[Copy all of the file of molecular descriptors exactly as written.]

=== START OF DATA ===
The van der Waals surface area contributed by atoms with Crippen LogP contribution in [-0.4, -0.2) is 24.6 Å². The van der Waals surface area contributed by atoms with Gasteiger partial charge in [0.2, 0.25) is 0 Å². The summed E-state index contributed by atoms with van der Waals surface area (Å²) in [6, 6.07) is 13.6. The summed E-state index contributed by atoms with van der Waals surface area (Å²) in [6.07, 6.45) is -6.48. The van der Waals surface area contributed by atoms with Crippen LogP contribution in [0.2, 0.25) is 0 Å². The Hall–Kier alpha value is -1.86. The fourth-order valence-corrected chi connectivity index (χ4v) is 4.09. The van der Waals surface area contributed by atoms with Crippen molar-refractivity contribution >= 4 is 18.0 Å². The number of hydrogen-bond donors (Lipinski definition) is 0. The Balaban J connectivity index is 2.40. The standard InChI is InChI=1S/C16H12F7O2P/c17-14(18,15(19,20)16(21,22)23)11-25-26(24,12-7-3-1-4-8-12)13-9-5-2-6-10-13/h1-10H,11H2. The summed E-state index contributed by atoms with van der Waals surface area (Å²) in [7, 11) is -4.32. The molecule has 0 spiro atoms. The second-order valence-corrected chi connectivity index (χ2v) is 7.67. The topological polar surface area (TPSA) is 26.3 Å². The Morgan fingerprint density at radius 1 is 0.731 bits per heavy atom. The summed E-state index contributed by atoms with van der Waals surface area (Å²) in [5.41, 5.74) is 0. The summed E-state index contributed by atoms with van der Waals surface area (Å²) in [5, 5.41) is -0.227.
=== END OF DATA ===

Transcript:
The van der Waals surface area contributed by atoms with Crippen LogP contribution in [-0.4, -0.2) is 24.6 Å². The van der Waals surface area contributed by atoms with Gasteiger partial charge in [0.2, 0.25) is 0 Å². The summed E-state index contributed by atoms with van der Waals surface area (Å²) in [6, 6.07) is 13.6. The summed E-state index contributed by atoms with van der Waals surface area (Å²) in [6.07, 6.45) is -6.48. The van der Waals surface area contributed by atoms with Crippen LogP contribution in [0.2, 0.25) is 0 Å². The Hall–Kier alpha value is -1.86. The fourth-order valence-corrected chi connectivity index (χ4v) is 4.09. The van der Waals surface area contributed by atoms with Crippen molar-refractivity contribution >= 4 is 18.0 Å². The number of hydrogen-bond donors (Lipinski definition) is 0. The Balaban J connectivity index is 2.40. The standard InChI is InChI=1S/C16H12F7O2P/c17-14(18,15(19,20)16(21,22)23)11-25-26(24,12-7-3-1-4-8-12)13-9-5-2-6-10-13/h1-10H,11H2. The summed E-state index contributed by atoms with van der Waals surface area (Å²) in [7, 11) is -4.32. The molecule has 0 spiro atoms. The second-order valence-corrected chi connectivity index (χ2v) is 7.67. The topological polar surface area (TPSA) is 26.3 Å². The Morgan fingerprint density at radius 1 is 0.731 bits per heavy atom. The summed E-state index contributed by atoms with van der Waals surface area (Å²) in [5.41, 5.74) is 0. The summed E-state index contributed by atoms with van der Waals surface area (Å²) in [5, 5.41) is -0.227.